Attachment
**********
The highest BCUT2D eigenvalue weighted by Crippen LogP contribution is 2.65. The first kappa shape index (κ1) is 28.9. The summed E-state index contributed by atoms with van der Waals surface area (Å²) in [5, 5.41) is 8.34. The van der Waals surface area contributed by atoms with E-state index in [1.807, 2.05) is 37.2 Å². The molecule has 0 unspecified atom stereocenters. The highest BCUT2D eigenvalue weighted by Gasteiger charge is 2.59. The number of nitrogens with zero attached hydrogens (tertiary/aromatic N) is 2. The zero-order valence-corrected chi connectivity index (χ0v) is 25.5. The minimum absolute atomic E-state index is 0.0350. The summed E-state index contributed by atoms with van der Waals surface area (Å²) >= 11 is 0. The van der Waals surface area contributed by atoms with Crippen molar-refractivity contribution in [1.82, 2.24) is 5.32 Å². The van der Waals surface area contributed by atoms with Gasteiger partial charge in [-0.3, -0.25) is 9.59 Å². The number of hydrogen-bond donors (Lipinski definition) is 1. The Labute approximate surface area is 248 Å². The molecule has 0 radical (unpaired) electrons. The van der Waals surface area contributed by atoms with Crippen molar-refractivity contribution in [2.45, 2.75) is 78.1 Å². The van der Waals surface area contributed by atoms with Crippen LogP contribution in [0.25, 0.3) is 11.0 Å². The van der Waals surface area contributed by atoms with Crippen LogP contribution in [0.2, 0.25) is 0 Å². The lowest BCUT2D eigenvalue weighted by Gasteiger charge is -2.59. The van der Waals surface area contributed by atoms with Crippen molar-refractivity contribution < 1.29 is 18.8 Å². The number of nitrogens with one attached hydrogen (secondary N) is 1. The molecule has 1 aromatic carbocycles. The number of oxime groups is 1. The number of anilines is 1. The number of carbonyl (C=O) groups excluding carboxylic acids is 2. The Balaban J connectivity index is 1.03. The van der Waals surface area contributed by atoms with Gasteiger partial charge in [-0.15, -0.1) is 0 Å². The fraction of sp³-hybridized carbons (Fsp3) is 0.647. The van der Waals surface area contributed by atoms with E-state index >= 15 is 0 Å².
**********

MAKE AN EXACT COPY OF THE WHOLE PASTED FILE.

The highest BCUT2D eigenvalue weighted by Crippen LogP contribution is 2.65. The first kappa shape index (κ1) is 28.9. The summed E-state index contributed by atoms with van der Waals surface area (Å²) in [5, 5.41) is 8.34. The van der Waals surface area contributed by atoms with E-state index in [1.807, 2.05) is 37.2 Å². The molecule has 0 unspecified atom stereocenters. The highest BCUT2D eigenvalue weighted by Gasteiger charge is 2.59. The number of nitrogens with zero attached hydrogens (tertiary/aromatic N) is 2. The zero-order valence-corrected chi connectivity index (χ0v) is 25.5. The minimum absolute atomic E-state index is 0.0350. The summed E-state index contributed by atoms with van der Waals surface area (Å²) >= 11 is 0. The van der Waals surface area contributed by atoms with Crippen molar-refractivity contribution in [1.82, 2.24) is 5.32 Å². The van der Waals surface area contributed by atoms with Gasteiger partial charge in [-0.3, -0.25) is 9.59 Å². The number of hydrogen-bond donors (Lipinski definition) is 1. The Labute approximate surface area is 248 Å². The molecule has 0 radical (unpaired) electrons. The van der Waals surface area contributed by atoms with Crippen molar-refractivity contribution in [2.45, 2.75) is 78.1 Å². The van der Waals surface area contributed by atoms with Crippen LogP contribution in [0.25, 0.3) is 11.0 Å². The van der Waals surface area contributed by atoms with Crippen LogP contribution in [0.2, 0.25) is 0 Å². The lowest BCUT2D eigenvalue weighted by Gasteiger charge is -2.59. The van der Waals surface area contributed by atoms with Crippen molar-refractivity contribution < 1.29 is 18.8 Å². The number of nitrogens with one attached hydrogen (secondary N) is 1. The molecule has 1 aromatic carbocycles. The number of oxime groups is 1. The number of anilines is 1. The number of carbonyl (C=O) groups excluding carboxylic acids is 2. The Balaban J connectivity index is 1.03. The van der Waals surface area contributed by atoms with Gasteiger partial charge in [-0.15, -0.1) is 0 Å². The fraction of sp³-hybridized carbons (Fsp3) is 0.647. The van der Waals surface area contributed by atoms with E-state index >= 15 is 0 Å².